Opuntia cochenillifera (L.) Mill.
Cochineal Cactus, Cochineal Nopal Cactus, Cochineal Opuntia, Nopal Cactus, Prickly Pear
Cactus cochenillifer, Nopalea cochenillifera
Opuntia cochenillifera, also known as Nopalea cochenillifera, is a shrubby or treelike cactus with a broadly cylindrical trunk and branches composed of elliptic to narrowly obovate joints. It can grow up to 13.1 feet (4 m) tall, with the trunk reaching up to 8 inches (20 cm) in diameter. The stem segments are green with small white wooly areoles without spines or nearly so, measuring up to 20 inches (50 cm) long and 6 inches (15 cm) wide.
The pink to deep red flowers appear at the top of the uppermost joints, usually in winter. They are erect, up to 2.8 inches (7 cm) long and 0.6 inches (1.5 cm) in diameter, and composed of many tepals and crowded pink filaments and white style that are much longer than tepals. The fruits ellipsoid with well-distributed areoles, up to 1.6 inches (1.4 cm) long and 1 inch (2.5 cm) in diameter, and contain tiny tan to gray seeds.
Opuntia cochenillifera may have been endemic to Mexico but is widely cultivated and escaped in the West Indies and tropical America.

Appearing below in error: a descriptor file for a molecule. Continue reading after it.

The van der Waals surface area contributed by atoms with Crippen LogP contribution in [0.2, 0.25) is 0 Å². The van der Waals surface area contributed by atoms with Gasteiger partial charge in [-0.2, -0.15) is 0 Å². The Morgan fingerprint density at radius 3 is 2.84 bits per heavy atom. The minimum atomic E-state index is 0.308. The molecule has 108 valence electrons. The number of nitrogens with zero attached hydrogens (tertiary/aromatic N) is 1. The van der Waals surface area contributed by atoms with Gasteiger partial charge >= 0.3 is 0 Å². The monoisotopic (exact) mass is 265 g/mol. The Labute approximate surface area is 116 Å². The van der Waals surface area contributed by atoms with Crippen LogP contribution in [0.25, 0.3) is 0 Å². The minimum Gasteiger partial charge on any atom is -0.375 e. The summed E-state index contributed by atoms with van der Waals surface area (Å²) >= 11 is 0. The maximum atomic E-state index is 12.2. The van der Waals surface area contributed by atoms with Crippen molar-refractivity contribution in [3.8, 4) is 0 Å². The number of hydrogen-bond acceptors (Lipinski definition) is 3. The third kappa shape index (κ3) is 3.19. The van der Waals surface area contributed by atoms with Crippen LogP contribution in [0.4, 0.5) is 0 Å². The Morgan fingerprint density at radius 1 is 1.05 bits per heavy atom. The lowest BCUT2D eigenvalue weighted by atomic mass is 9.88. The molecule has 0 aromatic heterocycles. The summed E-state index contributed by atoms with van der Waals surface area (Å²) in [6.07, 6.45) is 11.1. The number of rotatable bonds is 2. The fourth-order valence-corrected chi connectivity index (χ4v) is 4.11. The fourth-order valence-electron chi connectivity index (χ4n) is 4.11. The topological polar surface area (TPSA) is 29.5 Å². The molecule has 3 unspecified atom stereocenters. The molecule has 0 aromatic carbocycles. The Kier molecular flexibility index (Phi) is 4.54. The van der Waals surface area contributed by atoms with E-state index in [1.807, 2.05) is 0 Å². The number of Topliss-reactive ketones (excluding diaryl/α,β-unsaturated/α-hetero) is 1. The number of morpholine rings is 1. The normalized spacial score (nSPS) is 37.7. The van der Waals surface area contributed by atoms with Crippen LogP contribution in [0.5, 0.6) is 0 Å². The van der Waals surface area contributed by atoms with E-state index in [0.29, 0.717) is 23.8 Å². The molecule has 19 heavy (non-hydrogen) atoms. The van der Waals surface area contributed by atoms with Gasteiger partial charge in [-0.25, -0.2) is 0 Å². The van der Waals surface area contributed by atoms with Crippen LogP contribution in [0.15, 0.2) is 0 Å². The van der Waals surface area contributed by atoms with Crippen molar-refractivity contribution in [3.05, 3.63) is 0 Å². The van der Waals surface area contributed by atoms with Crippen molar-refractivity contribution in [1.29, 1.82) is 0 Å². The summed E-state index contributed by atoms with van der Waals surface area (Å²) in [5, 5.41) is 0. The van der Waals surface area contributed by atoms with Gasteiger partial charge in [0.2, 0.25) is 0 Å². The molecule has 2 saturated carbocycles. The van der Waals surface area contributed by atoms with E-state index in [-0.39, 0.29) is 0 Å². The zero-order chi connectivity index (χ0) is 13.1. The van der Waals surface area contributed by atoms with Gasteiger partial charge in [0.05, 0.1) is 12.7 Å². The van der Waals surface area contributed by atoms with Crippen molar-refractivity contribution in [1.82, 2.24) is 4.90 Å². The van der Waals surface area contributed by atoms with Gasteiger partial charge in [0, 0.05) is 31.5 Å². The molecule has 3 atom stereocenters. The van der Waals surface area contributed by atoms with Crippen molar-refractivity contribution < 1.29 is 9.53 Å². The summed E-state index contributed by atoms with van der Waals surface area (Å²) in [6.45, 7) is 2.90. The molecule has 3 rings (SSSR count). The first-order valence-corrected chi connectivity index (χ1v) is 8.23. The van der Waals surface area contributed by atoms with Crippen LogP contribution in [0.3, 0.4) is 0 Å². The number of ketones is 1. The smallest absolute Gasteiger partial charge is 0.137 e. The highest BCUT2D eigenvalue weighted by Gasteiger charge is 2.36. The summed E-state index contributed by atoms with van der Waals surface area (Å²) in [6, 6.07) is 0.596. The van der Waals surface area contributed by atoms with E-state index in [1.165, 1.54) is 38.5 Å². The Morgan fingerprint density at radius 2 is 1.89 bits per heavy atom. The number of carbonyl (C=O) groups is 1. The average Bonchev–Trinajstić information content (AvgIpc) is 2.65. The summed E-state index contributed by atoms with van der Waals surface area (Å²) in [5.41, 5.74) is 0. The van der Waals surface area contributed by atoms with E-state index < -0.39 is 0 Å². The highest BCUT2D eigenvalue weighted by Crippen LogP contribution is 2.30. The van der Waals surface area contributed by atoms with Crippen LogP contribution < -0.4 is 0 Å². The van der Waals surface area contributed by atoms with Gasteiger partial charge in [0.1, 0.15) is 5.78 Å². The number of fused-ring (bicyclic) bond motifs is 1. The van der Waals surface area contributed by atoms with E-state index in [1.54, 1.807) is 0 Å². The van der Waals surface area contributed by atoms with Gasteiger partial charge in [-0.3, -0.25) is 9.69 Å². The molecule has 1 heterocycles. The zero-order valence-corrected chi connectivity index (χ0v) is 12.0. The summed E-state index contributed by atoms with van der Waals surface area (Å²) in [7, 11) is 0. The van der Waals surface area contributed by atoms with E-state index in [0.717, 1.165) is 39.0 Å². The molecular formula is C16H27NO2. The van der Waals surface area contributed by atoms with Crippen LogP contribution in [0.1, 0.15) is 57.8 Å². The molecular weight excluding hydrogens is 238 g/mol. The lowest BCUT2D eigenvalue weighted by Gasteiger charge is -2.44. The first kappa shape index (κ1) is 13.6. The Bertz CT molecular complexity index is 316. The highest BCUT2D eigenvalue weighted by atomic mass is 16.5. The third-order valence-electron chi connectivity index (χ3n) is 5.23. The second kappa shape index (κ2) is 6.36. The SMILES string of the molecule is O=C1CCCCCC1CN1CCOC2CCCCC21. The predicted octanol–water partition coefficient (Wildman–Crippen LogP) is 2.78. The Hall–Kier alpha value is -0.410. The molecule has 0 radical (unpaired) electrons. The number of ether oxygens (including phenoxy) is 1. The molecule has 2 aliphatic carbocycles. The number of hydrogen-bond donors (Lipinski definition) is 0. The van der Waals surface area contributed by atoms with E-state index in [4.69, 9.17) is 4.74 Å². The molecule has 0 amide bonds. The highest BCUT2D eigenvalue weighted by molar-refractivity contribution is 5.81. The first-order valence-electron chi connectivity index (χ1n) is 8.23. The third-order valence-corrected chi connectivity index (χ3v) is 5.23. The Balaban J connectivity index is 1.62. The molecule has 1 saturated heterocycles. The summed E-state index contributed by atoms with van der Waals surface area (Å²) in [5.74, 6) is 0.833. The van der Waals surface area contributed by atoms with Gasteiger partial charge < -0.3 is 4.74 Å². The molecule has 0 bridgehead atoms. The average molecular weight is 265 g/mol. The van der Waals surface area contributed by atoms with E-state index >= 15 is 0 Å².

USDA hardiness zones 9a to 11b: from 20 °F (−6.7 °C) to 50 °F (+10 °C).
How to Grow and Care
Though the large variety of species within the Opuntia genus means different, Prickly Pears may need slightly different care. All are desert cacti that need lots of sun, lots of light, and very little water. If you live in a hot, arid area, these plants can generally be planted outside, left alone, and enjoyed.
These cacti will grow just fine in a garden but can also be grown in pots. To repot, ensure the soil is dry, remove the pot, and remove the old soil. After treating any cuts with fungicide, place the cactus in a new pot and backfill it with potting soil. As with a new cutting, ensure not to water a newly repotting Prickly Pear for a brief period to avoid rotting its roots.
Opuntia can propagate either by cuttings or by seed. To propagate by cuttings, sever pads from a plant and let them dry so that the wounds heal. Then, place the plants in dry soil and refrain from watering them until they begin to grow to avoid rotting them.
See more at How to Grow and Care for Opuntia.
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